“At the dawn of day I saw rising athwart the heavens a dark cloud, and in the midst of it Ramman thundered. Nebo and Merodach went in front, speeding like emissaries over hills and plains. The cables of the ship were let loose.

“Then Ninip, the tempest god, came nigh, and the storm broke in fury before him. All the earth spirits leapt up with flaming torches and the whole land was aflare. The thunder god swept over the heavens, blotting out the sunlight and bringing thick darkness.

Rain poured down the whole day long, and the earth was covered with water; the rivers were swollen; the land was in confusion; men stumbled about in the darkness, battling with the elements.

Brothers were unable to see brothers; no man could recognize his friends…. The spirits above looked down and beheld the rising flood and were afraid: they fled away, and in the heaven of Anu they crouched like to hounds in the protecting enclosures.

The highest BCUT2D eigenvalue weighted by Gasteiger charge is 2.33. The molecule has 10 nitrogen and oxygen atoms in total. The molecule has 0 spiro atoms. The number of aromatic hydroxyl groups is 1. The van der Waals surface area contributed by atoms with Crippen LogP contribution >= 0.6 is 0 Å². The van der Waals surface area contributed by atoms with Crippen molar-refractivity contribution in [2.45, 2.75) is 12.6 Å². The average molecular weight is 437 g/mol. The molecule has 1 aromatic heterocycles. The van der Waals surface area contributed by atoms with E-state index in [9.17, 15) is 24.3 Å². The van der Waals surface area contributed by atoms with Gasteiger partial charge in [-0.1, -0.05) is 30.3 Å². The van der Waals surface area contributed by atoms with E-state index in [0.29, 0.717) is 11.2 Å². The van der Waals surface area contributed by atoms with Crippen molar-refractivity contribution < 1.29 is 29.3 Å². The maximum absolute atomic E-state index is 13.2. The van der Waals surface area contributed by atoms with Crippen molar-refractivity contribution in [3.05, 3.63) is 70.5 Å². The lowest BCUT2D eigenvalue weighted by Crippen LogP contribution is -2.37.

“In time Ishtar, the lady of the gods, cried out distressfully, saying: ‘The elder race hath perished and turned to clay because that I have consented to evil counsel in the assembly of the gods. Alas! I have allowed my people to be destroyed. I gave being to man, but where is he? Like the offspring of fish he cumbers the deep.’

“The earth spirits were weeping with Ishtar: they sat down cowering with tightened lips and spake not; they mourned in silence.

“Six days and six nights went past, and the tempest raged over the waters which gradually covered the land. But when the seventh day came, the wind fell, the whirling waters grew peaceful, and the sea retreated. The storm was over and the rain of destruction had ceased. I looked forth. I called aloud over the waters. But all mankind had perished and turned to clay. Where fields had been I saw marshes only.